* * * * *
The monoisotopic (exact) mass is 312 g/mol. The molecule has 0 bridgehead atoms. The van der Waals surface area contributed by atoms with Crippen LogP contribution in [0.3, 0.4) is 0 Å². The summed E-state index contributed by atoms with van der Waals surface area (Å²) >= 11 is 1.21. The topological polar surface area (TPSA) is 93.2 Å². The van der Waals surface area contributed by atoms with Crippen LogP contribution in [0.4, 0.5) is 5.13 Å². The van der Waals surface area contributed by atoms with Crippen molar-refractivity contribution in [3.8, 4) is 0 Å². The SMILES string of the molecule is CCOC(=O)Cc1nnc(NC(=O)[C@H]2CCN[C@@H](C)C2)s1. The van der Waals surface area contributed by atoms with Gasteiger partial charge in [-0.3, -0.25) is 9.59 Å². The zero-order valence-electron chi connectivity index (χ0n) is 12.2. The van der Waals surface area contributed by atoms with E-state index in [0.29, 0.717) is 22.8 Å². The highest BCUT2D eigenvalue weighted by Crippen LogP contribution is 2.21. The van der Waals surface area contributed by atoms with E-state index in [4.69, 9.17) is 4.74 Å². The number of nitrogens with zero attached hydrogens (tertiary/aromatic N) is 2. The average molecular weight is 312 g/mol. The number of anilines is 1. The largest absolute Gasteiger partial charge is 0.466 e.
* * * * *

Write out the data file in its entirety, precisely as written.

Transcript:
The monoisotopic (exact) mass is 312 g/mol. The molecule has 0 bridgehead atoms. The van der Waals surface area contributed by atoms with Crippen LogP contribution in [0.3, 0.4) is 0 Å². The summed E-state index contributed by atoms with van der Waals surface area (Å²) >= 11 is 1.21. The topological polar surface area (TPSA) is 93.2 Å². The van der Waals surface area contributed by atoms with Crippen LogP contribution in [0.4, 0.5) is 5.13 Å². The van der Waals surface area contributed by atoms with Crippen molar-refractivity contribution in [3.8, 4) is 0 Å². The SMILES string of the molecule is CCOC(=O)Cc1nnc(NC(=O)[C@H]2CCN[C@@H](C)C2)s1. The van der Waals surface area contributed by atoms with Gasteiger partial charge in [-0.3, -0.25) is 9.59 Å². The zero-order valence-electron chi connectivity index (χ0n) is 12.2. The van der Waals surface area contributed by atoms with E-state index in [0.29, 0.717) is 22.8 Å². The highest BCUT2D eigenvalue weighted by Crippen LogP contribution is 2.21. The van der Waals surface area contributed by atoms with E-state index in [4.69, 9.17) is 4.74 Å². The number of nitrogens with zero attached hydrogens (tertiary/aromatic N) is 2. The average molecular weight is 312 g/mol. The number of anilines is 1. The largest absolute Gasteiger partial charge is 0.466 e.